- Stress reduction and mood improvement. When you properly prepare and properly hydrate after a deep tissue massage, all of these benefits can also make you feel less stressed and happier. A good deep tissue massage can also lower your cortisol, or stress hormone, and increase your production of feel-good hormones like serotonin and oxytocin.
All of these beneficial effects of deep tissue massage are well-researched and documented in scientific studies, but it’s important to remember that massage isn’t a magic bullet and it doesn’t work in a vacuum. In other words, you can’t live a completely unhealthy life and expect one massage a month, or even one massage a week, to undo a lifetime of bad choices.
For best results, regular deep tissue massage should be part of a comprehensive health plan that includes other lifestyle modifications such as yoga and stretching, a healthy diet, good sleep hygiene, walking, and other mobility exercises, and relaxation.
The Side Effects of Deep Tissue Massage
The side effects of deep tissue massage are usually minimal and easy-to-manage, but it’s important to know what to expect so you can manage any of these effects that do come up.
- Light-headedness. As your massage therapist works out the kinks in your system, your circulation increases. Simultaneously, as you relax into the massage and the atmosphere, your blood pressure drops, which may cause you to feel dizzy when you stand up again. This side effect is one of the most immediately noticeable after a massage, but it’s also the easiest to avoid. Simply don’t stand up too quickly when you’re done. After your therapist leaves, lie still for a few moments. Breathe deeply. Get up as slowly as possible.
- Ongoing soreness. You get a massage to relieve muscle soreness and tension, only to discover that you have ongoing soreness for a couple days after the massage is over. What gives? Remember that deep tissue massage works by breaking up adhesions between muscle fibers and connective tissues. The immediate result of this is that more lactic acid is released into the muscle fibers, creating a generalized soreness in the muscles. Give it time and drink plenty of water to flush the lactic acid out and the soreness will go away.
- Ongoing tiredness and flu-like symptoms. A lot of people report a generalized “gross” feeling after a deep tissue massage, and there’s actually a name for this phenomenon. Post Massage Soreness and Malaise (PMSM). Symptoms include tiredness, headaches, stomach issues and nausea, sweating, and congestion. Basically, you feel like you got the flu. Again, these symptoms are usually caused by lactic acid, myoglobin, and other chemicals being released from the muscles during the massage. Drink plenty of water and try to get to bed an hour earlier to sleep off the side effects. If these feelings persist for more than a day or two, you may want to consult your doctor to see if there’s an underlying health issue that makes your body more sensitive to deep tissue massage.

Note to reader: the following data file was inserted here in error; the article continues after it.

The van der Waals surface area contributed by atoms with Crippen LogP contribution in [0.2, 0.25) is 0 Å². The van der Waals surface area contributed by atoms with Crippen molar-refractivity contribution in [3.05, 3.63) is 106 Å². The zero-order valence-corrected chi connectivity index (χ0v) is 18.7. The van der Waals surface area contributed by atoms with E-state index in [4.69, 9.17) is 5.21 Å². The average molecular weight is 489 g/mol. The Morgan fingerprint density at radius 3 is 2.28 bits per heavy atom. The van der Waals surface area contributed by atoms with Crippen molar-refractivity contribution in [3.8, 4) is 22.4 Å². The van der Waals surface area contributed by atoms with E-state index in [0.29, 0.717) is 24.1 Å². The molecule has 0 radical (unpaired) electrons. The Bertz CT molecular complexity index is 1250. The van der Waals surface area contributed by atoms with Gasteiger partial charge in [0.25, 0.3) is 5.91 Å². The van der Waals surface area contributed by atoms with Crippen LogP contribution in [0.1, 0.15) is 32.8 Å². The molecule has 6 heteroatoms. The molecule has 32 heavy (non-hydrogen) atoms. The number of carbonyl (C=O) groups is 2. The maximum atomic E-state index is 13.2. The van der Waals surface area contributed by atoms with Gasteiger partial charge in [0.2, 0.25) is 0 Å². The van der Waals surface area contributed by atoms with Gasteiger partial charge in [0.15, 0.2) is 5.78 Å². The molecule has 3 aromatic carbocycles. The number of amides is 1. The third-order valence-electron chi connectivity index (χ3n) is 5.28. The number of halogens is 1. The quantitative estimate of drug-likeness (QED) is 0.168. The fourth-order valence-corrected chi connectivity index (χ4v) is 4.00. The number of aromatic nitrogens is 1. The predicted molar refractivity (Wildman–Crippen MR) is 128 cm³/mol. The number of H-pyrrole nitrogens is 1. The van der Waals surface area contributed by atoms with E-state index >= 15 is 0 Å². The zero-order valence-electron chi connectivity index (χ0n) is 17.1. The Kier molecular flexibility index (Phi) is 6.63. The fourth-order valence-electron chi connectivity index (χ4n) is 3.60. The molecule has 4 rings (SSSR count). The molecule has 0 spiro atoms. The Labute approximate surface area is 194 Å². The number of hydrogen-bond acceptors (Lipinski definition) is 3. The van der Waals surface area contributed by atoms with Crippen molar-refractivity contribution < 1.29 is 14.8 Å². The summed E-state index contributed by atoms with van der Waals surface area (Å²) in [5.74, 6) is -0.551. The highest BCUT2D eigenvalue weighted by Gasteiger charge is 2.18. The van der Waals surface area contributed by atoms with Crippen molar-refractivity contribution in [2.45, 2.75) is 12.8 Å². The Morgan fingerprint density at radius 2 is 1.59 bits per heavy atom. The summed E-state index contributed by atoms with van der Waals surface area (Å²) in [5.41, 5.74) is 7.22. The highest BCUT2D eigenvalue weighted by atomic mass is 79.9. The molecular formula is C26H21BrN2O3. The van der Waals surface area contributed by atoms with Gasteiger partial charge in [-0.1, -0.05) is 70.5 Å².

- Bruising. Unless you bruise very easily or have an underlying blood disorder, you should not bruise after a deep tissue massage. If you do have a blood issue, consult your doctor before beginning a massage regimen to make sure that you’re safe. If you don’t typically bruise easily but you discover bruising after your massage, your therapist went too hard. Ice the area and apply some arnica gel. During your next massage, be sure to ask your therapist to lower the pressure. You shouldn’t injure your blood vessels while trying to heal your other soft tissues.
Most of these potential side effects are caused by your muscles “spilling their guts” so to speak. When you get a strong massage, your muscles will release lactic acids and other stored and trapped chemicals into your bloodstream, and the increased circulation created by the massage will transport those chemicals throughout your body until they can be filtered out and eliminated by your kidneys.